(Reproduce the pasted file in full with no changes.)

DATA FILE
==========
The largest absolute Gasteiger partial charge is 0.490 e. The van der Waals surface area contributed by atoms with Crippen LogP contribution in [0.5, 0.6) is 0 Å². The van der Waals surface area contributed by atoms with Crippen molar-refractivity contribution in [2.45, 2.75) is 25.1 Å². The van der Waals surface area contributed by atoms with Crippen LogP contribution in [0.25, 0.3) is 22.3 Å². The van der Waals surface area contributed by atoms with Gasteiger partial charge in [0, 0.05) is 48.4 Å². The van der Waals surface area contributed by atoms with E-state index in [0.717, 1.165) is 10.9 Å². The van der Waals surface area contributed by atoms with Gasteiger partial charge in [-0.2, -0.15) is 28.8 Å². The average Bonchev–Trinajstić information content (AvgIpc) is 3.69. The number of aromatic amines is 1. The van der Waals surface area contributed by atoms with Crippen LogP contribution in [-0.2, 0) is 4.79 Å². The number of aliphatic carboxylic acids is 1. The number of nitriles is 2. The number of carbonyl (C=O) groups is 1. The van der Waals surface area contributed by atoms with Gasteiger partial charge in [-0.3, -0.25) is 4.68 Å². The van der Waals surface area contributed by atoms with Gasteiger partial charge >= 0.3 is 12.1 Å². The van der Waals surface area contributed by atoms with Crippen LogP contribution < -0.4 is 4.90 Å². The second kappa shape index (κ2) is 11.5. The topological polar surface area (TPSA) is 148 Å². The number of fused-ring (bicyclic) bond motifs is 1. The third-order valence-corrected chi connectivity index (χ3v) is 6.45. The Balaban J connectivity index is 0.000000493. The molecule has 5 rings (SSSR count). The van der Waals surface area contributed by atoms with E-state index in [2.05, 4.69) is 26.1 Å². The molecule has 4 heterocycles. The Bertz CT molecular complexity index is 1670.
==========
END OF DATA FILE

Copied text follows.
The largest absolute Gasteiger partial charge is 0.490 e. The van der Waals surface area contributed by atoms with Crippen LogP contribution in [0.5, 0.6) is 0 Å². The van der Waals surface area contributed by atoms with Crippen molar-refractivity contribution in [2.45, 2.75) is 25.1 Å². The van der Waals surface area contributed by atoms with Crippen LogP contribution in [0.25, 0.3) is 22.3 Å². The van der Waals surface area contributed by atoms with Gasteiger partial charge in [0, 0.05) is 48.4 Å². The van der Waals surface area contributed by atoms with E-state index in [0.717, 1.165) is 10.9 Å². The van der Waals surface area contributed by atoms with Gasteiger partial charge in [-0.2, -0.15) is 28.8 Å². The average Bonchev–Trinajstić information content (AvgIpc) is 3.69. The number of aromatic amines is 1. The van der Waals surface area contributed by atoms with Crippen LogP contribution in [-0.2, 0) is 4.79 Å². The number of aliphatic carboxylic acids is 1. The number of nitriles is 2. The number of carbonyl (C=O) groups is 1. The van der Waals surface area contributed by atoms with Gasteiger partial charge in [-0.3, -0.25) is 4.68 Å². The van der Waals surface area contributed by atoms with Gasteiger partial charge >= 0.3 is 12.1 Å². The van der Waals surface area contributed by atoms with Crippen LogP contribution < -0.4 is 4.90 Å². The second kappa shape index (κ2) is 11.5. The topological polar surface area (TPSA) is 148 Å². The number of fused-ring (bicyclic) bond motifs is 1. The third-order valence-corrected chi connectivity index (χ3v) is 6.45. The Balaban J connectivity index is 0.000000493. The molecule has 5 rings (SSSR count). The van der Waals surface area contributed by atoms with E-state index in [2.05, 4.69) is 26.1 Å². The molecule has 4 heterocycles. The Bertz CT molecular complexity index is 1670.